Mental Flotsam, Mental Jetsam

Because the only thing that beats going crazy is going crazy with somebody else

Tuesday, November 15, 2005

The Canvas On Your Brain, Or Why Nuns Walk With Rulers

Some time ago, I came across Standing Room Only. I summarily forgot all about it. The owner and author, a well-spoken gent named Hugh, who speaks with wit and wisdom. I like his stuff.

In reading it today, something occurred to me that I hadn’t really put into such a perspective before: Pain Educates.

[I’d like to state for the record that I am neither depressed or in pain of any kind (except for a pinch in my hands, but that’s not the point); this just happened to be the topic of thought this afternoon. Glad we got that out of the way.]

It does. It has a remarkable power to inform, pain. Granted, 96 out of 100 times the lesson learned is “Don’t do that again”, but still. They’re the lessons, ultimately, that last as long and longer than any other. (If my high school calculator had come with spiky buttons, or thumbtacks of some kind, you can bet I’d remember more of my algebra.)

It’s why Nuns smack the hands of their students; so they don’t do it again. Pain educates. And the lessons that come with it; physical, emotional, or otherwise… well. They’re just hard to ignore.

The thought evolved to the point that I saw the human mind as a great, vast, endless canvas. A dull, untouched white. We all do something different with our canvas, don’t we? Some of us write on them. Some of us paint. Some of us hang photos and degrees. It’s the manner of the marks, after all.

And granted, some stuff we learn goes on that board like chalk: It’s there, but give it a good rinse (or enough time), and it’ll be gone. Or likewise, just fade into the background with everything else that’s been written over it. It’s only powder.

The stuff we care about, the favorite stories or the lessons that involve something we give a crap about; that’s when we use the good stuff: Paint. Bright, vibrant, it matters and we can spot it from a mile away, if we have to. It is a big canvas, after all.

And that’s right and well and good and all. But you get to a lesson of any kind having to do with pain, and look out. The paint is sticky and wet, the kind that doesn’t dry out. Not to mention that paint glows in the dark, and doesn’t fade without a fight.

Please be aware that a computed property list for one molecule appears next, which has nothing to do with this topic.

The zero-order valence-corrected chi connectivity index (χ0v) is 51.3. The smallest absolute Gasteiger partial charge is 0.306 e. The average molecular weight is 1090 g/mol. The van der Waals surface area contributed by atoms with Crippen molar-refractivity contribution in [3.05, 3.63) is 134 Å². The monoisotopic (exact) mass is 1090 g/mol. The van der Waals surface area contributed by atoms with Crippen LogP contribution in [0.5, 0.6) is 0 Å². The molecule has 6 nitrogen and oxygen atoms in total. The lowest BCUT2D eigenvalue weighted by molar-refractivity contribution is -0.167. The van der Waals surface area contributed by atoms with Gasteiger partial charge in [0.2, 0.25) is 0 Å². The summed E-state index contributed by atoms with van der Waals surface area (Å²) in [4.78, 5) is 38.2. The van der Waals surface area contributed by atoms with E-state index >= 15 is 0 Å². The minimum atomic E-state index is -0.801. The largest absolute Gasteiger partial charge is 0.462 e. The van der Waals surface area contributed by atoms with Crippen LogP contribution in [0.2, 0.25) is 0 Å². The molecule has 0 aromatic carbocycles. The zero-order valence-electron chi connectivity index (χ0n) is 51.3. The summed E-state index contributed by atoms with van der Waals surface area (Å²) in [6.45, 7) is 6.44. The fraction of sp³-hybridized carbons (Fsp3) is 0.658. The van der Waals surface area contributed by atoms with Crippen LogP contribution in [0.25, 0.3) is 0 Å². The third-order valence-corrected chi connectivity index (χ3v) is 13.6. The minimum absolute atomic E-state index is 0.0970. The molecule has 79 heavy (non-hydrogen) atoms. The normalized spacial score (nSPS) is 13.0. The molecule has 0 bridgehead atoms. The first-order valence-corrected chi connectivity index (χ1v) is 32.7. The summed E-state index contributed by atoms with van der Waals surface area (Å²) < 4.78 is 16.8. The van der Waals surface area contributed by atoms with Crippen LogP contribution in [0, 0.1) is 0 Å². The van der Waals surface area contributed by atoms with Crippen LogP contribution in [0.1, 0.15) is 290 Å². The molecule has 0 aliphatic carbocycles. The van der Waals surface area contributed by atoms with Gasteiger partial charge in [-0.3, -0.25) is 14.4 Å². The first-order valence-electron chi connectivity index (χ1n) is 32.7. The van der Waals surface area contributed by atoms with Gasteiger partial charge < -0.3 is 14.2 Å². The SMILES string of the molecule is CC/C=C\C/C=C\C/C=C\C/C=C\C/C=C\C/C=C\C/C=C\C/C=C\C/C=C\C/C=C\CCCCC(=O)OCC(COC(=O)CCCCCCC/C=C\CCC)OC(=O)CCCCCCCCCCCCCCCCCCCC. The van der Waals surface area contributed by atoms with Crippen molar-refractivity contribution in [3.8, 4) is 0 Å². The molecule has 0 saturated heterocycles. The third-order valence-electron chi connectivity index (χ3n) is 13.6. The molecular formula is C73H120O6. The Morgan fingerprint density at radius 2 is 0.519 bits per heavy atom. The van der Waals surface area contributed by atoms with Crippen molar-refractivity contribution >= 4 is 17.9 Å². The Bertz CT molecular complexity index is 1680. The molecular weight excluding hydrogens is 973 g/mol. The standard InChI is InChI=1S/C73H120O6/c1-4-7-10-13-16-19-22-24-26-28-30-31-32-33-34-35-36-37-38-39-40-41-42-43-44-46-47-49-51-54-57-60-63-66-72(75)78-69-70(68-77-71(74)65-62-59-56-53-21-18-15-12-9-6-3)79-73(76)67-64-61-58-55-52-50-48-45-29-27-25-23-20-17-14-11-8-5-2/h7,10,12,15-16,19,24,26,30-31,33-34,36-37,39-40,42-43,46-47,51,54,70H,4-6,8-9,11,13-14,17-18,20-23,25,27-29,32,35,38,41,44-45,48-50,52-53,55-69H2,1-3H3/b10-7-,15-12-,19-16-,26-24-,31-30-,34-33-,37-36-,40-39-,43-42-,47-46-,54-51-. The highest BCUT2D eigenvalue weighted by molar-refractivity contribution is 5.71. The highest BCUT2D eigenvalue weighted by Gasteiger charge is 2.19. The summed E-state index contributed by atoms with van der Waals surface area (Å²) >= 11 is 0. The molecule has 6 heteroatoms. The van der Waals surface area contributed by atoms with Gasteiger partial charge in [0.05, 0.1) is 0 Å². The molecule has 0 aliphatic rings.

You can guess what the glowing paint spells out, if it’s been used to write warnings against further harm. They're pretty universal: FIRE BAD. MEN ARE JERKS. GIRLS CAN LIE. FREAKING LAVA.

In addition to warnings, you can sometimes paint a quick picture of someone who done ya wrong, or just the face of a nemesis in general. Not too many of those on the ol’ canvas, but they’re there. Finding yourself looking at those paintings and those warnings in a different light… can change everything.

On the other hand, the most painful lessons can be the most enriching. When you’re at your lowest, that snapshot in day-glow paint also includes the person who’s got an arm around you, trying to be there for you. They might have a box of Kleenex, a bottle of something good and strong, or just a pair of ears for the listening. You find out who’s got your back, and that’s a good lesson too.

It’s that pain that makes you remember the lessons. Keeps them fresher than Tupperware, they can take you back to the day of the lesson in a flash, reminding you of the mistakes you made the first time. And it doesn’t hurt nearly so much today to remember what hurt you then.

Finding yourself looking at those paintings and those warnings in a different light… can change everything.

Hell, I don’t know. It’s just a thought. It’s possible I’m full of shit, with too much time on my hands to think.

Nevertheless, feel free to discuss. I’ll be around.


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